Every year, a Southern Virginia professor receives the Michael and Kay Elton Lectureship for Outstanding Teaching and Scholarship, and every year the university has the privilege of hearing from the Elton Scholar. This semester, we heard from Barbara Crawford, professor of art.
Professor Crawford came to Southern Virginia over 35 years ago. Throughout her time teaching here, she has become very well-acquainted with the university’s mission and core values. In her speech, she showed us how much we can learn of the core values through classic pieces of art.
I found most touching her remarks on Michelangelo’s “Pieta.” She explained that “[the] artist has not focused on suffering and death, but the focus is on the serene expression on the face of Christ and a youthful Mary at peace” and examined the way the statue looks from an aerial view, pointing out the way the circling design unifies the mother and son from a Heavenly Father’s perspective.
And though much more of consequence was said throughout her speech, as she considered each of the five core values (scholarship, discipleship, accountability, enthusiasm and refinement), it’s her comments on perspective and refinement that struck me most.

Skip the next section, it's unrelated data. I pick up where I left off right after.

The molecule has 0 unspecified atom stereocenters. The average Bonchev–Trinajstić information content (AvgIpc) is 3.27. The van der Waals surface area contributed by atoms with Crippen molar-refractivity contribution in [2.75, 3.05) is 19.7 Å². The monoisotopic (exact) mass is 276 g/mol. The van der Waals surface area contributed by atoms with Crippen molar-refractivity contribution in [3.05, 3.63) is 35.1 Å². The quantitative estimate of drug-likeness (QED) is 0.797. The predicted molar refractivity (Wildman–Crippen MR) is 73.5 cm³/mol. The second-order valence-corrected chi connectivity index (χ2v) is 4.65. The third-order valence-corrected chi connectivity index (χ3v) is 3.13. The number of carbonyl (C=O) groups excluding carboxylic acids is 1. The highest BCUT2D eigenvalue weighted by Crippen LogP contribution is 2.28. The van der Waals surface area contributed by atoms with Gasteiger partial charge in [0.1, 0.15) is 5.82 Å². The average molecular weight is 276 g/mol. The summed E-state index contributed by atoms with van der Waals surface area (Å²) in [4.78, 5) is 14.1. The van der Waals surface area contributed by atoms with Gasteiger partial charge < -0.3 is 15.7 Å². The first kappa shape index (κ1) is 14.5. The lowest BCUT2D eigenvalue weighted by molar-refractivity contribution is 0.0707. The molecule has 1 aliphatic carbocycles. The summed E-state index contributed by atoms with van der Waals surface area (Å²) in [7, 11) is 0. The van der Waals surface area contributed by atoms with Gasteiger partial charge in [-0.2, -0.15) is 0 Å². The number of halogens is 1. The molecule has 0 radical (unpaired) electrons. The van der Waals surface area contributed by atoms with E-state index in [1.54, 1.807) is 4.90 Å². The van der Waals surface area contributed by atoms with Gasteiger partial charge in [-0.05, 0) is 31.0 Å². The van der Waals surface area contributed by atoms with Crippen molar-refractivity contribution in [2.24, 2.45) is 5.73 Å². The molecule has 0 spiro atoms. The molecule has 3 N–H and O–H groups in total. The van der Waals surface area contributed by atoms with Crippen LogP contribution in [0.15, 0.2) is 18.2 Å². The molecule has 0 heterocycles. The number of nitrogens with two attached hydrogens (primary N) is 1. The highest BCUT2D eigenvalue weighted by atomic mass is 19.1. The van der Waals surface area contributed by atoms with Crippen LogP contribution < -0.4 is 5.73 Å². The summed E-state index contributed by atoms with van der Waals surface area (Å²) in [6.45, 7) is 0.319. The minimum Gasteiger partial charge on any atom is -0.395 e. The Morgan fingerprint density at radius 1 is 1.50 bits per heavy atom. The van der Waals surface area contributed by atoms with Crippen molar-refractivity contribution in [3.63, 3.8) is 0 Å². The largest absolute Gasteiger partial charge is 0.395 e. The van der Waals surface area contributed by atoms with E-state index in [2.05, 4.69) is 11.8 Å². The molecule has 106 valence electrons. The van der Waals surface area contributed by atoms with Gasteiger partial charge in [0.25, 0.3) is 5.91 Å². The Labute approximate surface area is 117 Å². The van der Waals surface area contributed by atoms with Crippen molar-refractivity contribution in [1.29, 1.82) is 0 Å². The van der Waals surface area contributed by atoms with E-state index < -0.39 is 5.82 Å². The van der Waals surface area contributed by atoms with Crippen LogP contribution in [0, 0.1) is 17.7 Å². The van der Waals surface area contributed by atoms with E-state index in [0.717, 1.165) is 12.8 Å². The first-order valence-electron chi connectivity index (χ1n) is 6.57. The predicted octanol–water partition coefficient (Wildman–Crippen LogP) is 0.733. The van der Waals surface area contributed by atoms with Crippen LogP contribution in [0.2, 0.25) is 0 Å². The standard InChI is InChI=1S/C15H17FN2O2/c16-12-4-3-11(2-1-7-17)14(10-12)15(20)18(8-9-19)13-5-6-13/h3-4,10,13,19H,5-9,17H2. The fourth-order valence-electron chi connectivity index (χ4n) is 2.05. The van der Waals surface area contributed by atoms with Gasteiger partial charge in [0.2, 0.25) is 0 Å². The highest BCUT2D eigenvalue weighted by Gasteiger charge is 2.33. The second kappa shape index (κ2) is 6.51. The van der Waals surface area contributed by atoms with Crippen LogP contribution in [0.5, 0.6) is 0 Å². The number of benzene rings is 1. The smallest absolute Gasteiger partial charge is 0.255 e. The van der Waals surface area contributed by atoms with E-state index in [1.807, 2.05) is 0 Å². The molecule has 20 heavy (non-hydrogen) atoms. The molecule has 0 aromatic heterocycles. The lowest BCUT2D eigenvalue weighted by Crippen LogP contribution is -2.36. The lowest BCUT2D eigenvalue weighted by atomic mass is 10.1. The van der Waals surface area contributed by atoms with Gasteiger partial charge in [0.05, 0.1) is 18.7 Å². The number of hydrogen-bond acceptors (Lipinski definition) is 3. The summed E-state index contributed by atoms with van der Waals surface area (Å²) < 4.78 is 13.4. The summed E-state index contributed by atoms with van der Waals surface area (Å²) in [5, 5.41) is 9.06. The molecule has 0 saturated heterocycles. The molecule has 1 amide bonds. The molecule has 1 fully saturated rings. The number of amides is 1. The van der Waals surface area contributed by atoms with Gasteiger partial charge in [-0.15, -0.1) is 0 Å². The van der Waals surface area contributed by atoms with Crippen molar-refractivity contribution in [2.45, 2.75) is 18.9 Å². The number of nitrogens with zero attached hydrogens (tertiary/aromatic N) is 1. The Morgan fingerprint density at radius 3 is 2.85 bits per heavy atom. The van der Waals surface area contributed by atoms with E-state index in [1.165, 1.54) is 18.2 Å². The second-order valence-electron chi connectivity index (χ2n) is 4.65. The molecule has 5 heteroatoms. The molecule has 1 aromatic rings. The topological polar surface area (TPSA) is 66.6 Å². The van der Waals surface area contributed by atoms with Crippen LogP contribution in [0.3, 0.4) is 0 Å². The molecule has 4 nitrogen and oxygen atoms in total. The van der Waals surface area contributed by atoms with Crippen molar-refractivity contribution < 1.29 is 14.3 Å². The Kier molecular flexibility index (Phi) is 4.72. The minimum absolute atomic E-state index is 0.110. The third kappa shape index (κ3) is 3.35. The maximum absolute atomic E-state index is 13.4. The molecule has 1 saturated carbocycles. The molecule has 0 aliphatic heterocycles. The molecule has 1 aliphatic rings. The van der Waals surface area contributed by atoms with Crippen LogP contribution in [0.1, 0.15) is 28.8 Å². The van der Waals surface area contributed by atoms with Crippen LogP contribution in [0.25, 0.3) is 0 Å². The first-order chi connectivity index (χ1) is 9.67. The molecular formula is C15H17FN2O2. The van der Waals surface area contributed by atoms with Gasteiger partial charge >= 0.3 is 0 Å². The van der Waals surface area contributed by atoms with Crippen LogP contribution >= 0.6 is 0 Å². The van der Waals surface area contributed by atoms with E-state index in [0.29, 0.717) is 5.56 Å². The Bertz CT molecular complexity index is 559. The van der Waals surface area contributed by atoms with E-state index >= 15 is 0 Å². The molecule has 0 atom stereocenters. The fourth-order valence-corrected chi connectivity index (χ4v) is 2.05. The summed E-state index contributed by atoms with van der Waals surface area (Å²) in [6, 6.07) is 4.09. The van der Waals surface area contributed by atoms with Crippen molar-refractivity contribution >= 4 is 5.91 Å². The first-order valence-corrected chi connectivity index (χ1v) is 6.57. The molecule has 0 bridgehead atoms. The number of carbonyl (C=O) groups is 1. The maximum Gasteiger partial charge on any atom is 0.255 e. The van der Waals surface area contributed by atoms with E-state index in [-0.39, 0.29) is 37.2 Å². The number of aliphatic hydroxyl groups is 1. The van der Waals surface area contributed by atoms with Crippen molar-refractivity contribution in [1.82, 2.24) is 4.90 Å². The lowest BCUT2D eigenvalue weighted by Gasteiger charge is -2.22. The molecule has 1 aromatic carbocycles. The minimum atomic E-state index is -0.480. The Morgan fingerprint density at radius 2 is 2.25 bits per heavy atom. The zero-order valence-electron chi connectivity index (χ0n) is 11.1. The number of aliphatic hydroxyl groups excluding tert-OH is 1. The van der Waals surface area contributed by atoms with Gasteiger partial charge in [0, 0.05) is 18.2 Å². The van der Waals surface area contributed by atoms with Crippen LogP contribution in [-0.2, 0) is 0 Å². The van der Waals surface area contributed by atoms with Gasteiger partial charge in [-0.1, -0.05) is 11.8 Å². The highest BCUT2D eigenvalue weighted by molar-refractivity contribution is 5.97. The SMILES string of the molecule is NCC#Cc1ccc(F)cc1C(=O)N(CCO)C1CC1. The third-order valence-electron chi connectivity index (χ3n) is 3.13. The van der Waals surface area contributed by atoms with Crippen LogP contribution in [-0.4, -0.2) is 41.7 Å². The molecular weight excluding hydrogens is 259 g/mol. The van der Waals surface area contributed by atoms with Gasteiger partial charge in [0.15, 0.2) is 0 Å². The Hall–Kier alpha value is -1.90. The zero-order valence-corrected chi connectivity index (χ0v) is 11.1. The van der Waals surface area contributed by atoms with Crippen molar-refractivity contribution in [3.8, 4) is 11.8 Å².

“Don’t always look at things the same way,” she said. “Change your perspective. Look at things from a different point of view. Try someone else’s point of view, or refine your understanding of something by changing — refining — your point of view. Most often, students think refinement is going to a concert or a museum. It’s not the going to the concert or the museum that is refinement, but the results, the change that takes place in us because of that experience that is at the heart of understanding refinement. We can come away with a deeper understanding of ourselves and of our world.”
(Post by Madeleine Gail Rex ’16. Photos by Sarah Foster ’19 and Stanislav Traykov. Video by Rex Winslow ’16.)